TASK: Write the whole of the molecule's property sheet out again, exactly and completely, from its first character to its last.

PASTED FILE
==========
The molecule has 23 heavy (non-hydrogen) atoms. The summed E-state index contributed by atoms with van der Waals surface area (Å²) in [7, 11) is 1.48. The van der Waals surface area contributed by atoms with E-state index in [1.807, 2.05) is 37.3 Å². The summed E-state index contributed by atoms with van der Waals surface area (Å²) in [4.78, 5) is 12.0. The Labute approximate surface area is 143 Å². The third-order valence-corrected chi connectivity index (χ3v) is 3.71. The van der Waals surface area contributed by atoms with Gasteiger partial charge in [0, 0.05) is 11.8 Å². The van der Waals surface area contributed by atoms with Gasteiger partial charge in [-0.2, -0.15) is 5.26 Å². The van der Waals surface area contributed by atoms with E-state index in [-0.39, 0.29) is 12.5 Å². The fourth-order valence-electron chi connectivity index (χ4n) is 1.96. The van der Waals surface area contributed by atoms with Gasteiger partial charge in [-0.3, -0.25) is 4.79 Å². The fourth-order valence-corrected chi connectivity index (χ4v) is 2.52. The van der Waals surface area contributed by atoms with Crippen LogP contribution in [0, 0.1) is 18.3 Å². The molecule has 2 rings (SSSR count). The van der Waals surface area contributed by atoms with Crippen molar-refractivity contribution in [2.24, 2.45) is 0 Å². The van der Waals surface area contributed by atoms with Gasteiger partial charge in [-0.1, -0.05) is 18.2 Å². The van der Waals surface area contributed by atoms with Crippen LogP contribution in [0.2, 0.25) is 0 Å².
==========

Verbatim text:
The molecule has 23 heavy (non-hydrogen) atoms. The summed E-state index contributed by atoms with van der Waals surface area (Å²) in [7, 11) is 1.48. The van der Waals surface area contributed by atoms with E-state index in [1.807, 2.05) is 37.3 Å². The summed E-state index contributed by atoms with van der Waals surface area (Å²) in [4.78, 5) is 12.0. The Labute approximate surface area is 143 Å². The third-order valence-corrected chi connectivity index (χ3v) is 3.71. The van der Waals surface area contributed by atoms with Gasteiger partial charge in [0, 0.05) is 11.8 Å². The van der Waals surface area contributed by atoms with Gasteiger partial charge in [-0.2, -0.15) is 5.26 Å². The van der Waals surface area contributed by atoms with E-state index in [-0.39, 0.29) is 12.5 Å². The fourth-order valence-electron chi connectivity index (χ4n) is 1.96. The van der Waals surface area contributed by atoms with Gasteiger partial charge in [-0.3, -0.25) is 4.79 Å². The fourth-order valence-corrected chi connectivity index (χ4v) is 2.52. The van der Waals surface area contributed by atoms with Crippen LogP contribution in [0, 0.1) is 18.3 Å². The molecule has 2 rings (SSSR count). The van der Waals surface area contributed by atoms with Crippen molar-refractivity contribution in [2.24, 2.45) is 0 Å². The van der Waals surface area contributed by atoms with Gasteiger partial charge in [-0.1, -0.05) is 18.2 Å². The van der Waals surface area contributed by atoms with Crippen LogP contribution in [0.2, 0.25) is 0 Å².